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Blogging as we know it today is considered to have begun in 1994. Early bloggers were known as diarists or journalers since their Web sites were often set up similar to an online diary or journal, keeping track of their daily thoughts and activities.

Jorn Barger, an industry pioneer with his weblog Robot Wisdom, was the first person to use the phrase, blog, around 1997. At the time, all digital conversation took place among communities using systems and online services such as Usenet, GEnix, and Bulletin Board. Conversations were held with user comments and messages threaded together on a virtual corkboard. Other users were able to read messages separated by topic or content and add newer threads to the conversation.

The start of new blogs became widespread in the late 1990s due to the use of blogging tools such as browser-based software and Web hosting services. One of the more popular hosting services,, was home to 43 percent of bloggers and reported more than 42 million blogs in 2012.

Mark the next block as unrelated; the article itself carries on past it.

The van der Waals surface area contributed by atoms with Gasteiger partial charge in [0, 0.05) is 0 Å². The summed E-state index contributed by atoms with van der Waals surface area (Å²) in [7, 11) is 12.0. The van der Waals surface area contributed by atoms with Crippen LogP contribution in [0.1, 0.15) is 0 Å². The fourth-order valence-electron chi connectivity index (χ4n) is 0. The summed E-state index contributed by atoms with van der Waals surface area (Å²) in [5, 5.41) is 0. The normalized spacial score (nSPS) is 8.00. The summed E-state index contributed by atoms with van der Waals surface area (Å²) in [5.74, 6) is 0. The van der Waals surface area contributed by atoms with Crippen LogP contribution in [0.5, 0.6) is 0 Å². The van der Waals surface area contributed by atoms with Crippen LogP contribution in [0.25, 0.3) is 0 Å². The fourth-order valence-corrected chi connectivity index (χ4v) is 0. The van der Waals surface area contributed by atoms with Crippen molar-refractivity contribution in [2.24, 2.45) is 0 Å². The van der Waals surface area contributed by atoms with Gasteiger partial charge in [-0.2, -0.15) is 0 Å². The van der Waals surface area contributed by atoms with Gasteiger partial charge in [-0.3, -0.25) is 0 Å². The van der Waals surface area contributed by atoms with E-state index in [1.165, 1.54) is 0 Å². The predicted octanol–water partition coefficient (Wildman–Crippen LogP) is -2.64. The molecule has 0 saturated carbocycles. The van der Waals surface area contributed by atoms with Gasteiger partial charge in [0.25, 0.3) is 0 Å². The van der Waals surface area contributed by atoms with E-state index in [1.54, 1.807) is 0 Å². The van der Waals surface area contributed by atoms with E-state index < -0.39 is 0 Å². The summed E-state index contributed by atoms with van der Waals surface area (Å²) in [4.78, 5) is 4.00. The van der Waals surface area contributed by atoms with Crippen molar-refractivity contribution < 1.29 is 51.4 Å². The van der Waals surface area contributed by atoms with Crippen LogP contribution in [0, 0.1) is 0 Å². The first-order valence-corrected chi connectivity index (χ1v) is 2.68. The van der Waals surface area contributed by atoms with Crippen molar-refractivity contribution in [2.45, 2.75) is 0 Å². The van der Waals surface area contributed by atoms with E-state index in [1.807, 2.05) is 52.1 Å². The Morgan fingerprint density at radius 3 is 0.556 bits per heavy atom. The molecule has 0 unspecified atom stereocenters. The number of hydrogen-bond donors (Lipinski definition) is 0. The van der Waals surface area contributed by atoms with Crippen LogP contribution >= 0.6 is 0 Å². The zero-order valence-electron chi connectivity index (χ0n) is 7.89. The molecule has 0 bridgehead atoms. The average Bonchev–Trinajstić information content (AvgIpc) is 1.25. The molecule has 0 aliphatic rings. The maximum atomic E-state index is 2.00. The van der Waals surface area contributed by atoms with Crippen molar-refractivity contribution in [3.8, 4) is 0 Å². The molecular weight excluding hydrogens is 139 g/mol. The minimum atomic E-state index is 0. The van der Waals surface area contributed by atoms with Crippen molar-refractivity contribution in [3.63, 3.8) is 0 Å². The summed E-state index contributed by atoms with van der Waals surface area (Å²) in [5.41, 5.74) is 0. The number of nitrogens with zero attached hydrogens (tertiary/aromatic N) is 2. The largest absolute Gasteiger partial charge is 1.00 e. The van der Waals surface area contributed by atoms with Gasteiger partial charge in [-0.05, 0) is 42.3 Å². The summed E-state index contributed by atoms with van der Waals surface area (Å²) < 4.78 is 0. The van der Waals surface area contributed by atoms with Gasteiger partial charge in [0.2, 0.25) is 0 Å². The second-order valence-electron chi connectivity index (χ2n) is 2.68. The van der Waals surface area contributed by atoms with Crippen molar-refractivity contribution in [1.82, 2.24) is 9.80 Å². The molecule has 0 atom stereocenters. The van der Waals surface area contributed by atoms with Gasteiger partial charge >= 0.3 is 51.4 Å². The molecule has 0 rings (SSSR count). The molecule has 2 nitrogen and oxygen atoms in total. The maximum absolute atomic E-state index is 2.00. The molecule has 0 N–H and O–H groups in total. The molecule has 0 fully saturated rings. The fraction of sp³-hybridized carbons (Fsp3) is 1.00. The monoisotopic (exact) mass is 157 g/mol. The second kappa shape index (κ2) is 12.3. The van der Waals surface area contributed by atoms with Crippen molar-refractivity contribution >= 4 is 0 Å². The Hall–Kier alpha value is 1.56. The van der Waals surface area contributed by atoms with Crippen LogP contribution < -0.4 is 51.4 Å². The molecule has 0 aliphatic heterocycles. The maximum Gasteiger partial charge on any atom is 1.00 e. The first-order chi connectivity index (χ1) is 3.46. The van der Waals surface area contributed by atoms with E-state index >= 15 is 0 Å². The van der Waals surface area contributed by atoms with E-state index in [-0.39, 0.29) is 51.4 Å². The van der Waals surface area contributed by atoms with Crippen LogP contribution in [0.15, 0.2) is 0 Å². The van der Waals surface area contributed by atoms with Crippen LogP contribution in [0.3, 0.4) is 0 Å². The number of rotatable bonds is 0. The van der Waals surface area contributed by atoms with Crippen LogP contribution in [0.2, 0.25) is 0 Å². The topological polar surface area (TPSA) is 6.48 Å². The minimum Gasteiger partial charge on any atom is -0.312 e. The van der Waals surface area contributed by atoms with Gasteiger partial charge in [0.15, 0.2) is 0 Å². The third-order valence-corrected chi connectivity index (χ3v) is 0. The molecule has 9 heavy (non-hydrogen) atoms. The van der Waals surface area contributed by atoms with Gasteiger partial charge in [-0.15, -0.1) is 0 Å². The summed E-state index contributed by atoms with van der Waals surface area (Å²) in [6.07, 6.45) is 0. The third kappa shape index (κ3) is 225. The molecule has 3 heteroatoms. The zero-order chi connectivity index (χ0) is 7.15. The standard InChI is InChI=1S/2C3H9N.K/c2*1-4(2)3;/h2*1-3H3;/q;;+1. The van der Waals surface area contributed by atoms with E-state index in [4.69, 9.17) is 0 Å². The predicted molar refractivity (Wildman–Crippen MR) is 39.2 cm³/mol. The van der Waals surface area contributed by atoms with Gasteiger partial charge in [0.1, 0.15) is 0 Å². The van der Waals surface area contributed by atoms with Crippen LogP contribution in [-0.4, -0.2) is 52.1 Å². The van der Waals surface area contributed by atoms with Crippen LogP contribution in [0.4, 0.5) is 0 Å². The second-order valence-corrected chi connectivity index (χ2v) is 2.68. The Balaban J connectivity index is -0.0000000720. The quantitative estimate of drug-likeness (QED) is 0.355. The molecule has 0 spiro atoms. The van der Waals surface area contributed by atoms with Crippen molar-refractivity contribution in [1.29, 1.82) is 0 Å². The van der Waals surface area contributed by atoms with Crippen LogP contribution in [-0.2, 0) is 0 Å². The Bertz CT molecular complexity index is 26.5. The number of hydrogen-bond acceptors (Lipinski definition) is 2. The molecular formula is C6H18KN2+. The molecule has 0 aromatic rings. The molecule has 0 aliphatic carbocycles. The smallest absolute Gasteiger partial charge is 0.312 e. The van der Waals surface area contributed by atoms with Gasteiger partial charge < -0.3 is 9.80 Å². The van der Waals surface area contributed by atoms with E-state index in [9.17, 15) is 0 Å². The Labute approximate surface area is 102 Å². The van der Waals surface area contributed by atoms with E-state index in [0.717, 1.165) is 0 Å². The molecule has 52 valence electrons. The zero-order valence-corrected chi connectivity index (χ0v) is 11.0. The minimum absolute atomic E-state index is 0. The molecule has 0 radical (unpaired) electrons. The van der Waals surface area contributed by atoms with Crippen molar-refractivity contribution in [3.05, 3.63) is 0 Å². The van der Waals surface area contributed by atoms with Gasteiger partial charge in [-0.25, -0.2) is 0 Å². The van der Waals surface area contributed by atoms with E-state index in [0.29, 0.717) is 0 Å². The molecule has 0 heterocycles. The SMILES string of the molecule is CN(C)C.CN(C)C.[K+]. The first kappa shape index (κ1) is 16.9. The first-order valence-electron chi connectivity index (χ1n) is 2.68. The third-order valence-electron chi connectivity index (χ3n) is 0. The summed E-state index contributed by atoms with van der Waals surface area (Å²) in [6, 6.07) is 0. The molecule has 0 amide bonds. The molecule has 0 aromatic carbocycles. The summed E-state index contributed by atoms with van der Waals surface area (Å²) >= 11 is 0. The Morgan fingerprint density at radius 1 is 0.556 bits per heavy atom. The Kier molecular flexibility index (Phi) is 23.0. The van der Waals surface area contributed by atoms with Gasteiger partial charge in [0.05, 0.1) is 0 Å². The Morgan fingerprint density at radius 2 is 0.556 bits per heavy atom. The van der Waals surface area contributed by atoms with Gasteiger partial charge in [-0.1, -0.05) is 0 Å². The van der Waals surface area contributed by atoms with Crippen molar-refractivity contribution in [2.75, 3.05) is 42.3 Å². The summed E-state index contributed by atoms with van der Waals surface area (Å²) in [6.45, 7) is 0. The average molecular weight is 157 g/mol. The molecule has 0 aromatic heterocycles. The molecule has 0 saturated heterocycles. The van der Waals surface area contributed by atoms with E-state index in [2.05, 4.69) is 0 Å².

Blogs and bloggers are increasing their power and influence over how news, issues, and events are covered, commented on, and shared worldwide. The Web site The Huffington Post aggregates various blogs to provide news coverage on a wide range of topics including politics, current events, and celebrity news, and attracts more than 25 million visitors a month, according to the New York Times. In 2012, The Huffington Post sold for more than $300 million to America Online (AOL). 

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